Tag: plastic

Progress on Plastics

Roughly 500 million straws are used and disposed of in the United States every day.[1] Even though you might want to think that the majority of those straws end up in recycling facilities, the reality is that they do not. These tiny unnecessary tubes end up in landfills, city streets, beaches, oceans, and even the Great Lakes. Plastic straws contribute to 22 million pounds of plastic discarded into the water of the Great Lakes each year, which continually degrades the ecosystem health and environmental quality of the Great Lakes and its shoreline.[2]

Recently, there has been a strong push to ban plastic straws and utensils across the globe. In fact, on July 1st, Seattle will become the first major U.S. city to ban food service businesses from using plastic food items such as to-go containers, cups, straws, and utensils.[3]Smaller cities such as Malibu, CA and Miami Beach, FL have also introduced similar bans on plastic straws; while the state of California and other major cities like Portland, OR and New York City are also working towards passing single use plastic bans. [4]

Not only are cities and citizen groups demanding alternatives to plastics, but the food industry is also beginning to facilitate this must needed change. Fast food giant, McDonald’s, is already testing plastic straw alternatives across the U.S. and has set a plan to phase out all plastic straws in the U.K. and Ireland.[5] Additionally, Chicago’s largest restaurant group has also recently stopped using plastic straws in over 100 restaurants. [6] These incremental changes will hopefully inspire more of the food industry to shift away from single use plastics and lower the industry wide impact to the environment.

This continued progress of banning single use plastics must be commended. However, these are just the beginning steps of a long journey ahead. We must continue to push for alternatives to single use plastics and pressure our own communities to follow Seattle’s bold commitment to the environment. In addition, we all must make the personal commitment to stop using single-use plastics. We must say that “this is the last straw,” and do our part in stopping the flow of plastic pollutants into our environment.


[1] https://www.nps.gov/articles/straw-free.htm

[2] https://www.ecowatch.com/plastic-great-lakes-2157466316.html

[3]http://www.seattle.gov/util/forbusinesses/solidwaste/foodyardbusinesses/commercial/foodpackagingrequirements/

[4] https://www.fastcompany.com/40580132/here-are-the-u-s-cities-that-have-banned-plastic-straws-so-far

[5] https://www.cnbc.com/2018/06/15/mcdonalds-to-phase-out-plastic-straws-in-the-uk-and-ireland.html

[6] https://chicago.eater.com/2018/6/20/17485768/lettuce-entertain-you-restaurants-plastic-straw-ban-chicago

Growing the Plastics Conversation towards Meaningful Change

A growing movement is afoot here in the Great Lakes – a broadening recognition and fierce determination to tackle the ubiquity of single-use plastics in our waters. Just in our small neck of the woods in northern Michigan, a number of nonprofit groups, concerned citizens, and conservation districts are seizing the moment and starting conversations through film, public education and strong campaigns to change the way we accept single-use plastics in our everyday lives.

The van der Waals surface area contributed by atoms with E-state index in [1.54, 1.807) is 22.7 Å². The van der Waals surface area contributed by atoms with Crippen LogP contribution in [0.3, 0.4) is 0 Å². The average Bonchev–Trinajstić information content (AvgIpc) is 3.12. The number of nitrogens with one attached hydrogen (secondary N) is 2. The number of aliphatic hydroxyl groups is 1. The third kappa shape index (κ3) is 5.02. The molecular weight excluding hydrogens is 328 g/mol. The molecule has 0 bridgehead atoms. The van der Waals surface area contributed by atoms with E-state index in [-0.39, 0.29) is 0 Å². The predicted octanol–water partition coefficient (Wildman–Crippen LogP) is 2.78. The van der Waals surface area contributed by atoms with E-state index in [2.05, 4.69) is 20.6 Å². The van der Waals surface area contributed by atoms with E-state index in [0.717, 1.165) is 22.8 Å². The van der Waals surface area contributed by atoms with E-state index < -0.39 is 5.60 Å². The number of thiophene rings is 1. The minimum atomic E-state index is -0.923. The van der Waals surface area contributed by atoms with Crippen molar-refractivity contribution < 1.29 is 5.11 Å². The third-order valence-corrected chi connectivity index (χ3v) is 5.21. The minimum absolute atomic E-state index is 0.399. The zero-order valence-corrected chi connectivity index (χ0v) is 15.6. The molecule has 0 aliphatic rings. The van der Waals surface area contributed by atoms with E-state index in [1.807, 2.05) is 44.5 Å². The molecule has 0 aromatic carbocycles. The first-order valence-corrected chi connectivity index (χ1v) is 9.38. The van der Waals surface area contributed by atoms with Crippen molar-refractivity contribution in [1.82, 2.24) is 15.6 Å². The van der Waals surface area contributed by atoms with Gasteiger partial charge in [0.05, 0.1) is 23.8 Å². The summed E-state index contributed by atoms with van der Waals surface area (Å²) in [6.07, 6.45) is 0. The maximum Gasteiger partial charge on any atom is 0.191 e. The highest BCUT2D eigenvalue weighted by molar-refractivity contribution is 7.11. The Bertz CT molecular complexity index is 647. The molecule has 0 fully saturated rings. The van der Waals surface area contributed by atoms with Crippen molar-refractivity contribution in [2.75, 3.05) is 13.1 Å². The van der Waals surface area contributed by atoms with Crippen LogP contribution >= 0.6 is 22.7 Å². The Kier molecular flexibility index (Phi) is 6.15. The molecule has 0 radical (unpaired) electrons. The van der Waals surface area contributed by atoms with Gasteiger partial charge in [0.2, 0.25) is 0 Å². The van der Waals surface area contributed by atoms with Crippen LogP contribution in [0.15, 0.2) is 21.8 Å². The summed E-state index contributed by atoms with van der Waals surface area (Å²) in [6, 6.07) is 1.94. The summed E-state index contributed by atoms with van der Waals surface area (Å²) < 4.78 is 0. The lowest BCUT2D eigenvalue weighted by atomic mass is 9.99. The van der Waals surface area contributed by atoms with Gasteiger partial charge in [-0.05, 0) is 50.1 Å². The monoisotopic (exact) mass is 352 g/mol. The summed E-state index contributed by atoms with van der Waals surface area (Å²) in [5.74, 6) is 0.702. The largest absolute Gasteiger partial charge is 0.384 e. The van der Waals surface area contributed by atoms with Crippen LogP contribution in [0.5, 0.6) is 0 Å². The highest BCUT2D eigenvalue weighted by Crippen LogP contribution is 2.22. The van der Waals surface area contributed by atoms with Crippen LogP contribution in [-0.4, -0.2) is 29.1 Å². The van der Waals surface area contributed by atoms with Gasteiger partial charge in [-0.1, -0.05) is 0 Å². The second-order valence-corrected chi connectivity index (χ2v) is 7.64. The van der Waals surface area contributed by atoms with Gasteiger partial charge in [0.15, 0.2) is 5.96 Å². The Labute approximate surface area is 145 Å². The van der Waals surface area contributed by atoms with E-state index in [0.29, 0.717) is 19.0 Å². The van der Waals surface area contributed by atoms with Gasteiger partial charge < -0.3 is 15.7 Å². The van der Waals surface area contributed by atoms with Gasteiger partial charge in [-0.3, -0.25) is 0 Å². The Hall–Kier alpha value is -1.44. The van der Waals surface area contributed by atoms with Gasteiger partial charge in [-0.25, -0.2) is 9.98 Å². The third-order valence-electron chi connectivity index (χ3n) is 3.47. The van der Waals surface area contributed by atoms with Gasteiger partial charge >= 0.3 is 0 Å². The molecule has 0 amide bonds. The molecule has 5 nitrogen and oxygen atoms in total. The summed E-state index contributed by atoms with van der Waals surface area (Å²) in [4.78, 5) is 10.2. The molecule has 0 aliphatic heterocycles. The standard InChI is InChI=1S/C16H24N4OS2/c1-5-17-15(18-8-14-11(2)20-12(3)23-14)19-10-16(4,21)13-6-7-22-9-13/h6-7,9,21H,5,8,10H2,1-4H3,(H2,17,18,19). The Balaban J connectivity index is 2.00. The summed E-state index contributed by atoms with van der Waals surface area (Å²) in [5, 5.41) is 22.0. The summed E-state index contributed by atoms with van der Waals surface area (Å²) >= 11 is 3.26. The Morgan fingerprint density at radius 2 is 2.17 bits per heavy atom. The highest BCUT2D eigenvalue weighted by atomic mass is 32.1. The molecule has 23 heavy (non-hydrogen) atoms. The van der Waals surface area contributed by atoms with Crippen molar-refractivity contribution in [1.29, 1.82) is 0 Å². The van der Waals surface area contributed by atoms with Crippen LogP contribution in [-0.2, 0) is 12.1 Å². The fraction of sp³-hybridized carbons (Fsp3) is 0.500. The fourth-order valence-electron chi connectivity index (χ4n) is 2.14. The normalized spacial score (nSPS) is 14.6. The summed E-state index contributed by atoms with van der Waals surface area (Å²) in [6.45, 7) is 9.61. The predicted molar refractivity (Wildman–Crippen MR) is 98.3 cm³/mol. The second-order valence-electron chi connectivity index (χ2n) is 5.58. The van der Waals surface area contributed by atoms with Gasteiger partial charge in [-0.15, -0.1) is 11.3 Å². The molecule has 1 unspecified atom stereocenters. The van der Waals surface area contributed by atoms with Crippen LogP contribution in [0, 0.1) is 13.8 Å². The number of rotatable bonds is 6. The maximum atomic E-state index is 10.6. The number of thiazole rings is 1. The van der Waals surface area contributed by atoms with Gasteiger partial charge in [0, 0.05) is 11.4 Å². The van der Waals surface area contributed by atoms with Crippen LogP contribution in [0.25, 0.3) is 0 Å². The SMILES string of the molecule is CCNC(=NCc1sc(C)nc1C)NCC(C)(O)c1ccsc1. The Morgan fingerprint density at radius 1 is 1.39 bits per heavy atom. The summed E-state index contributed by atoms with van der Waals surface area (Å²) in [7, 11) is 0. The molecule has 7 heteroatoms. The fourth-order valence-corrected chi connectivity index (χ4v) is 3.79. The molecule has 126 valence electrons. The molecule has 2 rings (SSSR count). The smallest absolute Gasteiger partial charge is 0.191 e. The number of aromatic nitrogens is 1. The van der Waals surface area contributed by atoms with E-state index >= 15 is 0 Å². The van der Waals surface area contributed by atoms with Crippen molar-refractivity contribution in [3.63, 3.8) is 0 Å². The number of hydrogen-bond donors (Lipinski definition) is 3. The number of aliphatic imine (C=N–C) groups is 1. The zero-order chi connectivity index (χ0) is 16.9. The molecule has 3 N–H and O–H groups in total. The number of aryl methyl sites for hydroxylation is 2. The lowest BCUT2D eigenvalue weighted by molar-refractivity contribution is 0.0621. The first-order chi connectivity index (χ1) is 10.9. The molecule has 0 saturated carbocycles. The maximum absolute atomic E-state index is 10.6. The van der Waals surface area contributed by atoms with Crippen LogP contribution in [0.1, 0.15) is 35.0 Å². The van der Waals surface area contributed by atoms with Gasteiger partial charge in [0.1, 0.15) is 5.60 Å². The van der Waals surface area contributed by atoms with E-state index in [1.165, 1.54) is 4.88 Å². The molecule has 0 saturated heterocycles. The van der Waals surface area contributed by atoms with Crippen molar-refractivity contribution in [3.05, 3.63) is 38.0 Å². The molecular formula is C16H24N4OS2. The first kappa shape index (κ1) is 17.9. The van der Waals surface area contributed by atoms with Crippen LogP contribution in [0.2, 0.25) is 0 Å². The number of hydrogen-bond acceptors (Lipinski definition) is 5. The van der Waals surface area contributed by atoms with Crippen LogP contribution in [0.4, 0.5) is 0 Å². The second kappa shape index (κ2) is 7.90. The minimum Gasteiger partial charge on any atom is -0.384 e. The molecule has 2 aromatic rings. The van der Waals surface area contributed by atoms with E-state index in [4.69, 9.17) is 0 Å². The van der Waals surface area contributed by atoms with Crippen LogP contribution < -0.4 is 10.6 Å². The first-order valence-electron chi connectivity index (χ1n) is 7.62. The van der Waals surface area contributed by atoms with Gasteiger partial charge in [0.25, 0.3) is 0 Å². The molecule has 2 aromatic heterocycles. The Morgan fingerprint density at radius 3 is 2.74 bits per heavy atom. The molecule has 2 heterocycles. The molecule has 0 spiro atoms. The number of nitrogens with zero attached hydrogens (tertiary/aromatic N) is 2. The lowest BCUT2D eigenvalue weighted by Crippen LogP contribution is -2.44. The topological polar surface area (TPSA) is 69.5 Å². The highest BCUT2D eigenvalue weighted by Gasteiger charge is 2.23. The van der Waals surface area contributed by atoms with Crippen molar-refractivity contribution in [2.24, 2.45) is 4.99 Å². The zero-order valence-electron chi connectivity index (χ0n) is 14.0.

In just the last three weeks, Green Elk Rapids hosted A Plastic Ocean at the Elk Rapids Cinema; the Benzie Conservation District hosted the Smog of the Sea at the Garden Theater in Frankfort; and the local chapter of The Last Plastic Straw hosted a free film screening of Straws at Michael Moore’s State Theatre, followed by a Skype conversation with filmmaker Linda Booker. Groups like Inland Seas that embraced the issue early are no doubt pleased to see their educational efforts on microplastics gain traction among students, citizens, and leaders.

Film organizers from The Last Plastic Straw – Linda Frank, Kathy Daniels, Claudia DeMarco, and Kristine Drake – rightly predicted that plastic straws are an easy way to introduce a community conversation about the impact of single-use plastics on human health, animals, and the environment. Did you know that Americans throw away over 500 million plastic straws every day? It’s staggering facts like this, coupled with visual scenes of plastics pollution, that make for a great film and engage viewers to take meaningful action. The  goal for every committed citizen and organization and every filmmaker is to harness this engagement around plastic straws and shift the way individuals and businesses think about plastic pollution and our society’s disposable culture at a macro scale. 

At FLOW, we too are committed to this global public policy initiative to prioritize protecting the human and ecological health of the Great Lakes ecosystem and combatting climate change. We know that this transition will be hard, but Rachel Carson reminds us why we must act now:

Liz Kirkwood, Executive Director